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Basic Electronics » High voltage lines
March 11, 2010 by aluck 
One thing I couldn't understand no matter how hard I've tried is the reason behind high voltage lines. Several sources suggest that high voltage, low current line has less losses that low voltage, high current. Why is it so? Isn't Watt's (or it sometimes called Joule's) law applicable here? P=IV, so according to it the rate of voltage to current doesn't matters! Am I missing smth? 

March 11, 2010 by BobaMosfet 
Yes, you are missing some things. Those transmission lines don't carry voltage. Voltage is a measure of how much potential current can be made to flow (safely) along that conductor. In the US, that's approximately 22KV (3phase) which drops to about 7KV (at a substation) and then lower (at the pole transformer), when then drops it further to your breaker panel (usually 240 into the house and then breakers drop that to 120/240 depending on need). How much current drawn across those lines depends on what YOU have plugged in at your location. The generator will generate as much potential as it takes to feed your current demand (until a safety trips usually a breaker in your house or at a feeder or substation). High voltage, low current means less loss because less current is flowing (and thus less energy is lost in heat, EMI, and impedance). Watt's Law describes a relationship between 3 elements of energy in accordance with the Law of Conservation of Energy. It's a little bit like comparing a 30Watt Lightbulb, to an LED. The LED uses a whole lot less current but it won't light a room. BM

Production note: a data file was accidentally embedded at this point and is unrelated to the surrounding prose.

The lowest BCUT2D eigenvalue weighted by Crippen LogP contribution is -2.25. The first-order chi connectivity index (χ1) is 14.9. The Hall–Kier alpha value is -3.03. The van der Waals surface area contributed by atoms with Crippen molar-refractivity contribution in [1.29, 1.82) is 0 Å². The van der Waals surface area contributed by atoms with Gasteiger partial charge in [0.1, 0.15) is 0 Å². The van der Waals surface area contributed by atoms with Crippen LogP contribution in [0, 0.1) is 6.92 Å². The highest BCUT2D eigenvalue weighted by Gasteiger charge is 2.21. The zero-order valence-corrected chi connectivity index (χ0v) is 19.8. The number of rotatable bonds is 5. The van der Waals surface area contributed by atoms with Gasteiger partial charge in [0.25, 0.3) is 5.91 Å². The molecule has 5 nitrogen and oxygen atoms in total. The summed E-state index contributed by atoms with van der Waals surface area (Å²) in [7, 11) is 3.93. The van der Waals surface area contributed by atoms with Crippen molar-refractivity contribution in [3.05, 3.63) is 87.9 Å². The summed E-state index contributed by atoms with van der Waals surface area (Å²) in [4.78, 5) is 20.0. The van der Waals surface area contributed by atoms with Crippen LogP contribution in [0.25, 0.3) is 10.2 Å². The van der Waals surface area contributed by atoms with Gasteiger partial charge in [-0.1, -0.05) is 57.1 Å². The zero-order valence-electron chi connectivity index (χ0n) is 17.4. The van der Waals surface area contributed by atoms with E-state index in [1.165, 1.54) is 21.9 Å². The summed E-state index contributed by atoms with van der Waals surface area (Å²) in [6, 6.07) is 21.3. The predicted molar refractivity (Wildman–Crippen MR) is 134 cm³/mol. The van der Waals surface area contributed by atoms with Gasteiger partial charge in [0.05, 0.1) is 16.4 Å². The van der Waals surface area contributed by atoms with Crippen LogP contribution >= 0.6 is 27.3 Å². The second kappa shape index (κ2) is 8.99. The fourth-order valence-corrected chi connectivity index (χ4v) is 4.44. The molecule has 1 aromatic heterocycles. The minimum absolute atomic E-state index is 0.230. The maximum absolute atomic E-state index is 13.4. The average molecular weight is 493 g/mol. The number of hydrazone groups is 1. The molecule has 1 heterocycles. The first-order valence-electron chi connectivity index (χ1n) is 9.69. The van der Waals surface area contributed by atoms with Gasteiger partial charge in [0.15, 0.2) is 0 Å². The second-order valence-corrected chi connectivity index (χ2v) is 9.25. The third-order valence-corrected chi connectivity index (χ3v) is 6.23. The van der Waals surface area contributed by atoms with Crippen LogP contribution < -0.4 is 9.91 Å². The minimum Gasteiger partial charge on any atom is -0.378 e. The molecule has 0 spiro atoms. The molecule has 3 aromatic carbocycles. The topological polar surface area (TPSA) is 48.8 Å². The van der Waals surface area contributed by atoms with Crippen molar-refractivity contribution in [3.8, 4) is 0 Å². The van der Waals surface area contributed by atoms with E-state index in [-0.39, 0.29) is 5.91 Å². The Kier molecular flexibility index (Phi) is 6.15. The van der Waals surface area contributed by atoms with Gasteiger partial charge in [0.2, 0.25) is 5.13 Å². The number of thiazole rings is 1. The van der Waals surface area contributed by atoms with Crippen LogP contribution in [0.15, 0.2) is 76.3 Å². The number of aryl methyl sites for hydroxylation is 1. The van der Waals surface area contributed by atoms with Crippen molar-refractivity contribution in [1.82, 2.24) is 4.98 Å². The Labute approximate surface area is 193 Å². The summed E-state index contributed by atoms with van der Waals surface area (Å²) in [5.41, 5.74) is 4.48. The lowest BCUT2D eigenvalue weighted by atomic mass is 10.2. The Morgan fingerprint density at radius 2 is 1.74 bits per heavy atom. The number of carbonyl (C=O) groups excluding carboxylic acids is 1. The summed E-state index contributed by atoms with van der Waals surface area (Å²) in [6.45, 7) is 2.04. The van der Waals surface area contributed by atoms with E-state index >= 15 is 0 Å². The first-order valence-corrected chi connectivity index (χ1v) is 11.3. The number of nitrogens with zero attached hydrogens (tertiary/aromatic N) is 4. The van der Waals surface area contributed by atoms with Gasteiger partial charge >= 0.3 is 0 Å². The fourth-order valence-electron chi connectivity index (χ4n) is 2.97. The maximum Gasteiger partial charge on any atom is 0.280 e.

March 11, 2010 by mongo 
Another thing to consider is economics. The crosscountry lines push even higher voltages, in the order of 200KV. The higher voltages require smaller conductors and keeps it all down in weight as well as cost. The higher voltages also experience less loss over distance and being AC as opposed to DC, much longer transmission distances are achievable. 
March 11, 2010 by aluck 

March 11, 2010 by aluck 
According to what law/equation?
I've seen quite the contrary statement: http://en.wikipedia.org/wiki/High_voltage_line#HVDC Although HVDC has at long lines less loss than AC, at short lines the losses of the rectifier and inverter can be higher than that of the line. I'm confused. 
March 11, 2010 by n3ueaEMTP 
The simplest answer is voltage drop (loss). The generating station supplies outrageously high voltage that nobody can use. Since all conductors have some amount of resistance, 22KV or 200KV can be measured at the generator but at the substation, due to voltage drop, you may only see 20KV which depends on multiple factors (conductor size, distance from the generating station, condition of the conductors, etc.). The substation drops the voltage to somewhere around 1KV. From there, it's shipped to those grey "cans" on the telephone poles that reduce the voltage further to something useable 120/240VAC. Chris B. 
March 11, 2010 by aluck 
I understand this system. What I do NOT understand is exactly WHY energy losses are minimized by trading current for voltage? 
March 11, 2010 by mongo 
According to what law/equation? Ohm's law, for the most part. Heavier current requires heavier conductors. Higher voltages require lower currents for the same net work. Prices also are a factor. Conductors to handle higher current cost more.